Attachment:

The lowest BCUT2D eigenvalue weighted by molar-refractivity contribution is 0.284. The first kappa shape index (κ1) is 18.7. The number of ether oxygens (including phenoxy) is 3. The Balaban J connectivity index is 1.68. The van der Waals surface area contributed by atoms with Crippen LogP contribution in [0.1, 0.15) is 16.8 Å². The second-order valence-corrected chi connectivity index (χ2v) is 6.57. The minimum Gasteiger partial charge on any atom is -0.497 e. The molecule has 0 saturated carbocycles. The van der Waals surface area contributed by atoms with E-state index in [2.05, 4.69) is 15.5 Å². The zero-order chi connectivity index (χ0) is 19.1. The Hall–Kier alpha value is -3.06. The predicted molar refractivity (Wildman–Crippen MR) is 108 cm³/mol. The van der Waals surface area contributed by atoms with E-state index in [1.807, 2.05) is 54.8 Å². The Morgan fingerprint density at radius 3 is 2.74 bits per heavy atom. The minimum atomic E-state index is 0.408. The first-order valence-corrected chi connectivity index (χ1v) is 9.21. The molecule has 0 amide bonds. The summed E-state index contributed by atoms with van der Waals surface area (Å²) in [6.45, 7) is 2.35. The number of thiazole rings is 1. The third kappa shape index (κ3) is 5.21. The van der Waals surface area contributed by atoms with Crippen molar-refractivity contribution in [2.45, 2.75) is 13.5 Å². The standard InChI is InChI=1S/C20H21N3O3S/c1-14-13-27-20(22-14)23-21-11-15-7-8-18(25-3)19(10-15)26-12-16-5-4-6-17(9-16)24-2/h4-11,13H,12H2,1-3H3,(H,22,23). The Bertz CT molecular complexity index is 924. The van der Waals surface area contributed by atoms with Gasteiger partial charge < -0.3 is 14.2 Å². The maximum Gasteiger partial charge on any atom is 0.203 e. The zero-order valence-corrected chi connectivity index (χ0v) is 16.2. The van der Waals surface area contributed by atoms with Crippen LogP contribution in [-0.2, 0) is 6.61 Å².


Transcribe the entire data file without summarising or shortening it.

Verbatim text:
The lowest BCUT2D eigenvalue weighted by molar-refractivity contribution is 0.284. The first kappa shape index (κ1) is 18.7. The number of ether oxygens (including phenoxy) is 3. The Balaban J connectivity index is 1.68. The van der Waals surface area contributed by atoms with Crippen LogP contribution in [0.1, 0.15) is 16.8 Å². The second-order valence-corrected chi connectivity index (χ2v) is 6.57. The minimum Gasteiger partial charge on any atom is -0.497 e. The molecule has 0 saturated carbocycles. The van der Waals surface area contributed by atoms with E-state index in [2.05, 4.69) is 15.5 Å². The zero-order chi connectivity index (χ0) is 19.1. The Hall–Kier alpha value is -3.06. The predicted molar refractivity (Wildman–Crippen MR) is 108 cm³/mol. The van der Waals surface area contributed by atoms with E-state index in [1.807, 2.05) is 54.8 Å². The Morgan fingerprint density at radius 3 is 2.74 bits per heavy atom. The minimum atomic E-state index is 0.408. The first-order valence-corrected chi connectivity index (χ1v) is 9.21. The molecule has 0 amide bonds. The summed E-state index contributed by atoms with van der Waals surface area (Å²) in [6.45, 7) is 2.35. The number of thiazole rings is 1. The third kappa shape index (κ3) is 5.21. The van der Waals surface area contributed by atoms with Crippen molar-refractivity contribution in [2.45, 2.75) is 13.5 Å². The standard InChI is InChI=1S/C20H21N3O3S/c1-14-13-27-20(22-14)23-21-11-15-7-8-18(25-3)19(10-15)26-12-16-5-4-6-17(9-16)24-2/h4-11,13H,12H2,1-3H3,(H,22,23). The Bertz CT molecular complexity index is 924. The van der Waals surface area contributed by atoms with Gasteiger partial charge < -0.3 is 14.2 Å². The maximum Gasteiger partial charge on any atom is 0.203 e. The zero-order valence-corrected chi connectivity index (χ0v) is 16.2. The van der Waals surface area contributed by atoms with Crippen LogP contribution in [-0.2, 0) is 6.61 Å².